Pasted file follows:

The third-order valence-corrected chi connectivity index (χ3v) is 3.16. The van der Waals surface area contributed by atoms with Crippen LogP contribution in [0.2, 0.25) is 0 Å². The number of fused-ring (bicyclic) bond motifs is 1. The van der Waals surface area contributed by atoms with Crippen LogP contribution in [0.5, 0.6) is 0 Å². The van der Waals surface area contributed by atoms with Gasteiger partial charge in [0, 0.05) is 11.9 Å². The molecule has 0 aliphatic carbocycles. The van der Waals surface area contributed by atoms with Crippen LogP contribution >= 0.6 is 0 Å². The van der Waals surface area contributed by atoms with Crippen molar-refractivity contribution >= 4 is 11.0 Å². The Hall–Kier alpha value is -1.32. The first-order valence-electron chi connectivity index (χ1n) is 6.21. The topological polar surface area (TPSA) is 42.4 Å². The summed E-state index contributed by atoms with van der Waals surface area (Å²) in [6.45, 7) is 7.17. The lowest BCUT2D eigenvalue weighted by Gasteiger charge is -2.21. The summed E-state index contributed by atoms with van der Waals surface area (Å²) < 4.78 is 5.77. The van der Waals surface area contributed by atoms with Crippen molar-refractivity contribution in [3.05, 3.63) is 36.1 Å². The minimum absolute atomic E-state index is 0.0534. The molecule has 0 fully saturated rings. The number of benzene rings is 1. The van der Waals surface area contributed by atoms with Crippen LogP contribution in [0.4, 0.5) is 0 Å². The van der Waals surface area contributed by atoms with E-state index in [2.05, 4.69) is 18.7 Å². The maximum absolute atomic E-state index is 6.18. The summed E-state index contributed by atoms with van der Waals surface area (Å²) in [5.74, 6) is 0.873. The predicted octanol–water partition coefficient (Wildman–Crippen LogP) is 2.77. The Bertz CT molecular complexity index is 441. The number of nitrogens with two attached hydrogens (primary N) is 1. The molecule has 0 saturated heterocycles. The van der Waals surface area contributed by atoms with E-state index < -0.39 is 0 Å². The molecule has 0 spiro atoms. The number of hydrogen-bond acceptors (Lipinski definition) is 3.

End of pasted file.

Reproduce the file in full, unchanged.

The third-order valence-corrected chi connectivity index (χ3v) is 3.16. The van der Waals surface area contributed by atoms with Crippen LogP contribution in [0.2, 0.25) is 0 Å². The number of fused-ring (bicyclic) bond motifs is 1. The van der Waals surface area contributed by atoms with Crippen LogP contribution in [0.5, 0.6) is 0 Å². The van der Waals surface area contributed by atoms with Gasteiger partial charge in [0, 0.05) is 11.9 Å². The molecule has 0 aliphatic carbocycles. The van der Waals surface area contributed by atoms with Crippen LogP contribution >= 0.6 is 0 Å². The van der Waals surface area contributed by atoms with Crippen molar-refractivity contribution >= 4 is 11.0 Å². The Hall–Kier alpha value is -1.32. The first-order valence-electron chi connectivity index (χ1n) is 6.21. The topological polar surface area (TPSA) is 42.4 Å². The summed E-state index contributed by atoms with van der Waals surface area (Å²) in [6.45, 7) is 7.17. The lowest BCUT2D eigenvalue weighted by Gasteiger charge is -2.21. The summed E-state index contributed by atoms with van der Waals surface area (Å²) < 4.78 is 5.77. The van der Waals surface area contributed by atoms with Crippen molar-refractivity contribution in [3.05, 3.63) is 36.1 Å². The minimum absolute atomic E-state index is 0.0534. The molecule has 0 fully saturated rings. The number of benzene rings is 1. The van der Waals surface area contributed by atoms with Crippen LogP contribution in [0.4, 0.5) is 0 Å². The van der Waals surface area contributed by atoms with E-state index in [2.05, 4.69) is 18.7 Å². The maximum absolute atomic E-state index is 6.18. The summed E-state index contributed by atoms with van der Waals surface area (Å²) in [5.74, 6) is 0.873. The predicted octanol–water partition coefficient (Wildman–Crippen LogP) is 2.77. The Bertz CT molecular complexity index is 441. The number of nitrogens with two attached hydrogens (primary N) is 1. The molecule has 0 saturated heterocycles. The van der Waals surface area contributed by atoms with E-state index < -0.39 is 0 Å². The molecule has 0 spiro atoms. The number of hydrogen-bond acceptors (Lipinski definition) is 3.